Richard Lugar, former US senator, lauds the Aquino Administration for PH progress during a symposium in Washington, D.C. on April 28.
Photo credits to Inquirer.net
Richard Lugar, a former U.S. senator and chairman of the US Senate Committee on Foreign Affairs, praised President Benigno Aquino III for successfully upholding the symbol of economic empowerment after his mother, the late President Corazon Aquino, was considered to be the symbol of the Filipinos’ political empowerment.
During the Philippines 2016: Governance, Growth, Development and Security” in Washington, D.C. on April 28, Lugar gave his own thoughts about the Philippines, which included how the country has transitioned 30 years since the EDSA Revolution of 1986 and how the Aquino Administration has performed.
With regard to the present administration’s performance, Lugar said Aquino is able to leave the presidential seat with high approval ratings.
“He leaves with some of the highest approval ratings for a departing president, and a solid record of robust economic growth under his watch. The American business community in the Philippines has given his administration high marks for the economic reforms that have been passed by the Congress during his term, and the international rating agencies have steadily upgraded the country’s credit scores. This growing international confidence bodes well for future foreign investment and more jobs.”
He also added his perspective on what lies ahead for the bilateral ties between the Philippines and the United States. Lugar is positive that the relationship between the USA and the Philippines will remain strong even after both Aquino and Obama leave office.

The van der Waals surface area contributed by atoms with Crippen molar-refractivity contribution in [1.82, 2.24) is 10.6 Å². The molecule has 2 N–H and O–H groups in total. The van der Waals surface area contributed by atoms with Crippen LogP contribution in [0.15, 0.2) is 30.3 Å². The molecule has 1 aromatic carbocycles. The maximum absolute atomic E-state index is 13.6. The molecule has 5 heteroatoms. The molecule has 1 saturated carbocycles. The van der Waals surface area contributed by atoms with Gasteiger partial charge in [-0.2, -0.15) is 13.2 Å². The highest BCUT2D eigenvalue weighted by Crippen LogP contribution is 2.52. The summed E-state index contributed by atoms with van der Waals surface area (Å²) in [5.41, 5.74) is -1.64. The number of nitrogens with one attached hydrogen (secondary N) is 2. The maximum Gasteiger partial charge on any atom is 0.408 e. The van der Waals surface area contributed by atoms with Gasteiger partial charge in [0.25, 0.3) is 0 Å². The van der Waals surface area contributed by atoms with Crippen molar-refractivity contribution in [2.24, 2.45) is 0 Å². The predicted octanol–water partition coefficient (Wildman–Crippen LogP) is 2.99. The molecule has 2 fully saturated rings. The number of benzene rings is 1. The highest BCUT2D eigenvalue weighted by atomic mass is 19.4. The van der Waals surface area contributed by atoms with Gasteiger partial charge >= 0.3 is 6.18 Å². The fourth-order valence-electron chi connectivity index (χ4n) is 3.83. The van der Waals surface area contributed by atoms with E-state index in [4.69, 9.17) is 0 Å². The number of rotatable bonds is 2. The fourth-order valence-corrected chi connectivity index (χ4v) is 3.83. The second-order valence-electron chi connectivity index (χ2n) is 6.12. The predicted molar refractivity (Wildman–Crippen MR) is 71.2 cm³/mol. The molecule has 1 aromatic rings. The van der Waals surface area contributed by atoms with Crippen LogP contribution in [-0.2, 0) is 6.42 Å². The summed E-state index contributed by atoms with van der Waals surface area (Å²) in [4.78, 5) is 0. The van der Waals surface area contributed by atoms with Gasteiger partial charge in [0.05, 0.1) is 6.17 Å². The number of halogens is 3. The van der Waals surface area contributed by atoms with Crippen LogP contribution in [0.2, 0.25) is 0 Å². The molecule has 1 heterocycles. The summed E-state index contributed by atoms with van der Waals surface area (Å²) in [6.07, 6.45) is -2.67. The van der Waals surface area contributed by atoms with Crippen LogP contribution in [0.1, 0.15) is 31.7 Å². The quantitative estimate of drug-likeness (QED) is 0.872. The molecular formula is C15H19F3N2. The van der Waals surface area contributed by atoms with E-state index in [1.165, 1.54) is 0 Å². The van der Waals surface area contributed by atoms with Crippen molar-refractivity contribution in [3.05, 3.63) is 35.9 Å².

“While personalities are important, countries’ relationships with one another are also shaped by their interests, and those won’t change just because of the elections,” Lugar said.
He is hoping that the next American president will appoint an experienced foreign policy adviser who will be able to evaluate U.S.-Philippine relations on the basis of our shared interests.
Meanwhile, Lugar brought back memories during on how he led the U.S. election observer delegation to Manila in 1986, including the challenges he faced in terms of redefining U.S. policy towards former President Marcos in the lead up to the 1986 EDSA People Power Revolution.
“One of its many flaws was that it ignored the fundamental attachment of the Filipino people to democratic values. We had seen that in the 1984 national assembly elections. I saw that as I toured the country on Election Day in 1986,” Lugar observed.
“I met many courageous people who had risked threats of violence and intimidation to come to the polls. And certainly the world saw it when TV cameras broadcast around the world the huge crowds, up to a million people, that attended Cory Aquino’s rallies after the balloting,” Lugar explained.
“Democracy prevailed over time. So the Filipino people should be proud that they have kept their democracy, even as they have worked to correct what they would agree are its many flaws,” he noted.